I reached out my hand, touching her cheek. “Azzy?”

“Yes, baby?” She smiled and as she did, her eyes returned to their normal, beautiful blue. “Here, try this.”

I ate a bite of the spinach stew served over rice. It tasted amazing.

Suddenly, I felt a sharp pain in my side. I expected to feel nausea but that wasn’t it. A shiny black tentacle was growing out of my navel. I put down the bowl, my hands trembling. “Azzy, what is that?”

“It’s the cure.” I struggled to my feet, leaning against the wall.

Azzy put my arm around her shoulder. “Let’s go outside. I’ve waited so long to show you my kingdom.”

Looking around, the cave had a music festival feel but I knew exactly where we were. I could see lights and LCD screens for miles.

At first, I was a little self-conscious to be walking around wearing a hospital gown and much much else, but this place was filled with scantily-clad people. All of them were showing off large black tattoos. Some looked like lace other were bold tribal-style lines.

But something was missing. “Where’s the caterpillar?”

“Huh?” Azzy turned back to me.

“Where is the giant mass of living body parts that lives in this cave?”

Her eyes glanced at the black mark on my stomach that was now moving up my chest, towards a scar over my heart.

Strange, I never noticed I had a scar there. “What have you done?”

“I saved the world,” she said with a nervous smile. “I-I’ll show you.”

Azzy led me down a set of unlit stairs to a much lower part of the cave system. “Watch your step.”

I took a breath as the air began to get noticeably colder. The room was dark but my eyes quickly adjusted. This was where she was keeping the caterpillar. The creature was as tall as a two-story house and seemed to stretch for miles. But most noticeably it was now chained up by large pieces of metal.

Azzy’s wing took hold of my hand and brushed it against a pipe. “This is where the magic happens.”

As I touched the pipe i could hear screaming. Looking up I could see a pipe system going up through the ceiling. Something was being piped into the caterpillar, processed and then extracted. Whatever it was, it was hurting the creature. “What is that?”

“Sin,” Azzy replied in a whisper.

“Sin?” I asked. I could see the dark, shadowy fluid pumping through the pale human limbs. “You found a way to harvest sin?”

Azzy smiled, she blinked her eyes turning them black. In the darkness of the cave, it looked like her eyes had vanished, leaving behind gaping holes.

“How? When did this start?”

“Six months ago,” she said as she walked to one of the spouts. “It’s everywhere, in the air we breathe. All I had to do was find a way to filter it out into its physical form.”

The black oil-like substance was being forced out of each metal port, in a seemly endless supply. Being near it caused me to shiver in pain like I was being locked in a freezer. But at the same time, I saw other young people, covered in black tattoos moving the liquid. Some took portions upstairs, others took small sips of the liquid fresh from the gruesome taps.

“For most people, it’s like hard liquor, others day it’s like a narcotic. All I know is I wanted to end my life, but it saved me.”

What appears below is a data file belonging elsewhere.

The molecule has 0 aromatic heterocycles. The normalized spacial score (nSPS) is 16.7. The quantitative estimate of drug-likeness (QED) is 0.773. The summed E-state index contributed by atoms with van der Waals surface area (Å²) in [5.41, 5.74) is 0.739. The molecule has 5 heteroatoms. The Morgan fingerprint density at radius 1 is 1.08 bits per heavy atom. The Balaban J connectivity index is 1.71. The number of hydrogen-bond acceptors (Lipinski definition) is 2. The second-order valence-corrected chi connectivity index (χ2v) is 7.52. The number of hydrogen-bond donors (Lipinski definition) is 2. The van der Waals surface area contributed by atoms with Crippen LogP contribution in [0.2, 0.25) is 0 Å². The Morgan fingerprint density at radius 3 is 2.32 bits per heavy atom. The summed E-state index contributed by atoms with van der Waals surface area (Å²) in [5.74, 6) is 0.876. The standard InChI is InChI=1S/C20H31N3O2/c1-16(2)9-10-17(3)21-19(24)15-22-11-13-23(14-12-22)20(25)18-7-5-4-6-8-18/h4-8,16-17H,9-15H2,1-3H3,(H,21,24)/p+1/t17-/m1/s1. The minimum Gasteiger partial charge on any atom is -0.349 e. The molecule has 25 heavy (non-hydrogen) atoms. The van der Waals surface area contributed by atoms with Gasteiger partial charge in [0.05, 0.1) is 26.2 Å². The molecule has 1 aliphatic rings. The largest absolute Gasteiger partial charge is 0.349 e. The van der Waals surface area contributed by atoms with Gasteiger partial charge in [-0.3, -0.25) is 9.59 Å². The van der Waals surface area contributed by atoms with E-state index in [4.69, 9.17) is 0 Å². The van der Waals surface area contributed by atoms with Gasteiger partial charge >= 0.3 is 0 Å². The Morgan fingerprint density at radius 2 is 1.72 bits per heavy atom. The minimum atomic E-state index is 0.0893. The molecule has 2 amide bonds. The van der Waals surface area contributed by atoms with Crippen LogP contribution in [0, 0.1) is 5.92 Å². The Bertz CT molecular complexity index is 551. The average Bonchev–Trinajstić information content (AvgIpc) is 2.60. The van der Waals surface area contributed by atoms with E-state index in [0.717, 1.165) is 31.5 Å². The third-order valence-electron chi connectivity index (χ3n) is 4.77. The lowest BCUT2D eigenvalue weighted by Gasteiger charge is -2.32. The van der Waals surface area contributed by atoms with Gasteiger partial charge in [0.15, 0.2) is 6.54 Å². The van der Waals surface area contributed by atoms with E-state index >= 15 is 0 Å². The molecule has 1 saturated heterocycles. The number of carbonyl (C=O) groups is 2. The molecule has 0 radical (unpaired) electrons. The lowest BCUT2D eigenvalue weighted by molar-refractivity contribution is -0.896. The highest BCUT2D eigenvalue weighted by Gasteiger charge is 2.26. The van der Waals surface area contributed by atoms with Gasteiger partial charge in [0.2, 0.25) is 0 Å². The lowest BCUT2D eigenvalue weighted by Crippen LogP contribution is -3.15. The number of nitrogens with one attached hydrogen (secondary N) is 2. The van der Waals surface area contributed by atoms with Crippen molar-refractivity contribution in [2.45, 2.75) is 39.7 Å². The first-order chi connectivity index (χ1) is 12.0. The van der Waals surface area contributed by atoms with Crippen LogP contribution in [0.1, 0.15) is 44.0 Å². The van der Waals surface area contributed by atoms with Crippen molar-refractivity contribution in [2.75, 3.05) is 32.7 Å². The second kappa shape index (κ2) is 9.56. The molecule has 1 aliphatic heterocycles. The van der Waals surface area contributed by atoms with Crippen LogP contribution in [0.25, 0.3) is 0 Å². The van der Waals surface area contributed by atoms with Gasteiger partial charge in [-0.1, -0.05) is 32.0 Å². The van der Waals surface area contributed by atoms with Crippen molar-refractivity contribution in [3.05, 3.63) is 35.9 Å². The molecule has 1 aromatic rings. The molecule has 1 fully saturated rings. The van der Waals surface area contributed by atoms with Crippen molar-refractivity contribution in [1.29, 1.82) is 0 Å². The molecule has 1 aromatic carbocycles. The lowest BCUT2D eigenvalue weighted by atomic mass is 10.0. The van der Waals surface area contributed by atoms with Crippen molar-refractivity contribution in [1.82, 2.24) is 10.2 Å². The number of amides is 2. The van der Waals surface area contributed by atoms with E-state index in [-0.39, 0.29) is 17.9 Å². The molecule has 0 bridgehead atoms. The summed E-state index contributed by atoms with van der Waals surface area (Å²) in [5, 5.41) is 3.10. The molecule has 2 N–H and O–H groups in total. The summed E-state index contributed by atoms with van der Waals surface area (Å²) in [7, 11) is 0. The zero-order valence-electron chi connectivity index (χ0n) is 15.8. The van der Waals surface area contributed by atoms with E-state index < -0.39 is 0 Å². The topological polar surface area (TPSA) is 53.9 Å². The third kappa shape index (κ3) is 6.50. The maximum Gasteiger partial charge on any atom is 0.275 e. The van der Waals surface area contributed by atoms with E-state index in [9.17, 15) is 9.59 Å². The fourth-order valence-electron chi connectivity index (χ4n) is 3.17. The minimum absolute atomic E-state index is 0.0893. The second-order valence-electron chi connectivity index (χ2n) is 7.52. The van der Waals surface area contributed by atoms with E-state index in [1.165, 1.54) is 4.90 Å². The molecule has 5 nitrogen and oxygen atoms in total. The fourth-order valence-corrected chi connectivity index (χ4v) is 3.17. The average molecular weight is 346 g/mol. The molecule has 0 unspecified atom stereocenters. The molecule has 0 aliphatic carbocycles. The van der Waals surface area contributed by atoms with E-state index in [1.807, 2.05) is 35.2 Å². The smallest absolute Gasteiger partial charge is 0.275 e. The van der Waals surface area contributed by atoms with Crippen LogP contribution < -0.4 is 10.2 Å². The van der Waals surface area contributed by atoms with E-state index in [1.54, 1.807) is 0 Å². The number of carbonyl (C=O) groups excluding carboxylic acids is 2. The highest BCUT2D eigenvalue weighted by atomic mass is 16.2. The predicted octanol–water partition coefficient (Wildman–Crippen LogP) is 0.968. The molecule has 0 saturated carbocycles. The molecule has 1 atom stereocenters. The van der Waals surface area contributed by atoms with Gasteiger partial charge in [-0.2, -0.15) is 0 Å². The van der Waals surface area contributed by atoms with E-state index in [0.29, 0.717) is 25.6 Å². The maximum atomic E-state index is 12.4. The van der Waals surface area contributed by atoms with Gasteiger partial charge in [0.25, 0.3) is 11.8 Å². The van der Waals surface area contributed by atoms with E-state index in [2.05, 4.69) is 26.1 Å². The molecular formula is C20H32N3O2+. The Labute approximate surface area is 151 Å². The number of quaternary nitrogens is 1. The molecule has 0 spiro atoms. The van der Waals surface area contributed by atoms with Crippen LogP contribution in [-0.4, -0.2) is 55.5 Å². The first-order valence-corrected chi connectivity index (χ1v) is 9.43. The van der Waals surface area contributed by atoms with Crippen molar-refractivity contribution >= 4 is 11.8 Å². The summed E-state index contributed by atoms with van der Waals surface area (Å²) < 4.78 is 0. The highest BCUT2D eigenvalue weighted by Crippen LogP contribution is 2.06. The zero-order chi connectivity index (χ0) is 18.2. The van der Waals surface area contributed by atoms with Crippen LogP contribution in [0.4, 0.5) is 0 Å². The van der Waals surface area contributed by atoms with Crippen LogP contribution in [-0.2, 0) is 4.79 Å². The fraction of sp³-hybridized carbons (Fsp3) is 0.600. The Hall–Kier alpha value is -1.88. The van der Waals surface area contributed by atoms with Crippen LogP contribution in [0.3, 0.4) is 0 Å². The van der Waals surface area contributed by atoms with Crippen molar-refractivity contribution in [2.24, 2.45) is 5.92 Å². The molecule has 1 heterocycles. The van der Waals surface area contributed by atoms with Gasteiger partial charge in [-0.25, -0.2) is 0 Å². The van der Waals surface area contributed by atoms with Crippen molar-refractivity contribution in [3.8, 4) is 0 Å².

“You don’t remember, do you? The surgery?” Azzy pursed her lips and closed her dark eyes. “They needed to remove an infection near your spine. You had a seizure on the operating table. At least, that’s what they told me. You were put into a medically induced coma.” Azzy waved her hand and opened a portal. “I’m sorry I need some air.”

I dove through after her, landing hard on my shoulder. I was now even colder than before. “Are we in New York?” I shouted over the roar of the wind. We were on a rooftop, and in the distance, I could see the statue of liberty.

Azzy was sitting on the edge of the roof with her knees pulled to her chest. “I’m sorry, let me take you someplace warmer.”

I put my arms around Azzy, holding her close. “I’m fine. All I need is you.”

My words caused her to sob even harder. “I couldn’t lose you. I didn’t want to live without you.”

As I felt her warm hands on my stomach the memory filled my mind. It was like some kind of virtual reality movie: I was seeing the moment through Azzy’s eyes. Her hands held me close as her tears fell upon my face. She took out a small flask from her purse. She took a long swig of the warm, sweet liquid, a few of the black drops falling on to her fingertips.

She stroked my unconscious face, moving my breathing tube to the side just enough to pour the black liquid into my mouth. My body started to convulse. Azzy held me; it was clear her intention was for us to die together. But within moments my heart rate and oxygen levels stabilized. Azzy screamed as she moved away from the bed. She fell to her knees in tears. I was breathing on my own.

I opened my eyes, back on the rooftop with my loving wife in my arms. “Is that what happened? You wanted us to die together?”

“But it cured you. It saved you. That’s why whenever I visited you I would feed you in your sleep.”

“For the past six months?” I had been in the worst pain of my life for the past six months, enduring day after day of chemo that seemed to not be making any improvement. Was there some kind of correlation? “Let’s go home.”

Azzy nodded. “Where do you want to go? I sold the house and I’ve been living in the caves.”

“You sold the house? Where has our son been living?”

“With Remy and Jamie.”

Remy had been bringing Lucas to visit once a day. “Remind me to kick Remy’s a*s.”

“I told him to keep my secret,” Azzy said with a smile as she opened a portal back to the comfortable area of the cave. “I wanted everything to be perfect when I finally brought you here.” We laid together on the mattress looking up at the Christmas lights that adorned the ceiling of our cave suite. “I love you.”

I held my wife close, placing a soft kiss upon her lips. “I love you too.”

I tried to sleep but all I could feel was darkness and pain. The cancer was eating my brain, and the ‘cure’ would eventually devour my soul.